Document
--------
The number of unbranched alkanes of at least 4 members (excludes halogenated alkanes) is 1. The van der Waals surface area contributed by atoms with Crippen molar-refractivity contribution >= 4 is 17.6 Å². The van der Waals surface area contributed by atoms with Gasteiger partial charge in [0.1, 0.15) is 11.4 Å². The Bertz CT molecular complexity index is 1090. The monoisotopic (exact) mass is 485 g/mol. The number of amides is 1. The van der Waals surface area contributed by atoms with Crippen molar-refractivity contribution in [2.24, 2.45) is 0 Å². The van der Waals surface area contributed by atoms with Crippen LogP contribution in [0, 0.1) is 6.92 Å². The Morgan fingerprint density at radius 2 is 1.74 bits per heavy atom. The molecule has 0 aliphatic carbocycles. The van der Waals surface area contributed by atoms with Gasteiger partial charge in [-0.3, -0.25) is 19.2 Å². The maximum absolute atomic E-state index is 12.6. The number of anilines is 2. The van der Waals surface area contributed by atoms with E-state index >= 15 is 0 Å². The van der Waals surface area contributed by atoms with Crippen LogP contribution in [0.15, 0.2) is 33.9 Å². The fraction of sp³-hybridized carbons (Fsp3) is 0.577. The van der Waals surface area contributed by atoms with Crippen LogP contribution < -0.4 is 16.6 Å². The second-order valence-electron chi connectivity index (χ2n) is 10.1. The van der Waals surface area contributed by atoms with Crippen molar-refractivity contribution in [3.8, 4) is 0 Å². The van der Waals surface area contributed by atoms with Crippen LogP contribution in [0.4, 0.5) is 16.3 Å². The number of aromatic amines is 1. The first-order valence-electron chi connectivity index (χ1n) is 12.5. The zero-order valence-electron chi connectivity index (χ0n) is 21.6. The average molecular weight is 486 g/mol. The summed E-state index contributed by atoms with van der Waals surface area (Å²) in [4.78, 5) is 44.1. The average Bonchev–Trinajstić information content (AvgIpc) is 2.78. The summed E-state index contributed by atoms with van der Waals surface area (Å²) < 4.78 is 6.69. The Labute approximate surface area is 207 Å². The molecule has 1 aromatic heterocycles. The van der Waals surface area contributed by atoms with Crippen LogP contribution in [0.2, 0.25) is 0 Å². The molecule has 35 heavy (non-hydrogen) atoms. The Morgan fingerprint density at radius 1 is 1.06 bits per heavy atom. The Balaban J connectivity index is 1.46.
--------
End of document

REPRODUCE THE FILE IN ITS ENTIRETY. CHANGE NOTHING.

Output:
The number of unbranched alkanes of at least 4 members (excludes halogenated alkanes) is 1. The van der Waals surface area contributed by atoms with Crippen molar-refractivity contribution >= 4 is 17.6 Å². The van der Waals surface area contributed by atoms with Gasteiger partial charge in [0.1, 0.15) is 11.4 Å². The Bertz CT molecular complexity index is 1090. The monoisotopic (exact) mass is 485 g/mol. The number of amides is 1. The van der Waals surface area contributed by atoms with Crippen molar-refractivity contribution in [2.24, 2.45) is 0 Å². The van der Waals surface area contributed by atoms with Crippen LogP contribution in [0, 0.1) is 6.92 Å². The Morgan fingerprint density at radius 2 is 1.74 bits per heavy atom. The molecule has 0 aliphatic carbocycles. The van der Waals surface area contributed by atoms with Gasteiger partial charge in [-0.3, -0.25) is 19.2 Å². The maximum absolute atomic E-state index is 12.6. The number of anilines is 2. The van der Waals surface area contributed by atoms with E-state index >= 15 is 0 Å². The van der Waals surface area contributed by atoms with Crippen LogP contribution in [0.15, 0.2) is 33.9 Å². The fraction of sp³-hybridized carbons (Fsp3) is 0.577. The van der Waals surface area contributed by atoms with Crippen LogP contribution < -0.4 is 16.6 Å². The second-order valence-electron chi connectivity index (χ2n) is 10.1. The van der Waals surface area contributed by atoms with Crippen molar-refractivity contribution in [3.8, 4) is 0 Å². The van der Waals surface area contributed by atoms with Crippen LogP contribution in [0.4, 0.5) is 16.3 Å². The number of aromatic amines is 1. The first-order valence-electron chi connectivity index (χ1n) is 12.5. The zero-order valence-electron chi connectivity index (χ0n) is 21.6. The average molecular weight is 486 g/mol. The summed E-state index contributed by atoms with van der Waals surface area (Å²) in [4.78, 5) is 44.1. The average Bonchev–Trinajstić information content (AvgIpc) is 2.78. The summed E-state index contributed by atoms with van der Waals surface area (Å²) < 4.78 is 6.69. The Labute approximate surface area is 207 Å². The molecule has 1 aromatic heterocycles. The van der Waals surface area contributed by atoms with Crippen LogP contribution in [0.2, 0.25) is 0 Å². The molecule has 35 heavy (non-hydrogen) atoms. The Morgan fingerprint density at radius 1 is 1.06 bits per heavy atom. The Balaban J connectivity index is 1.46.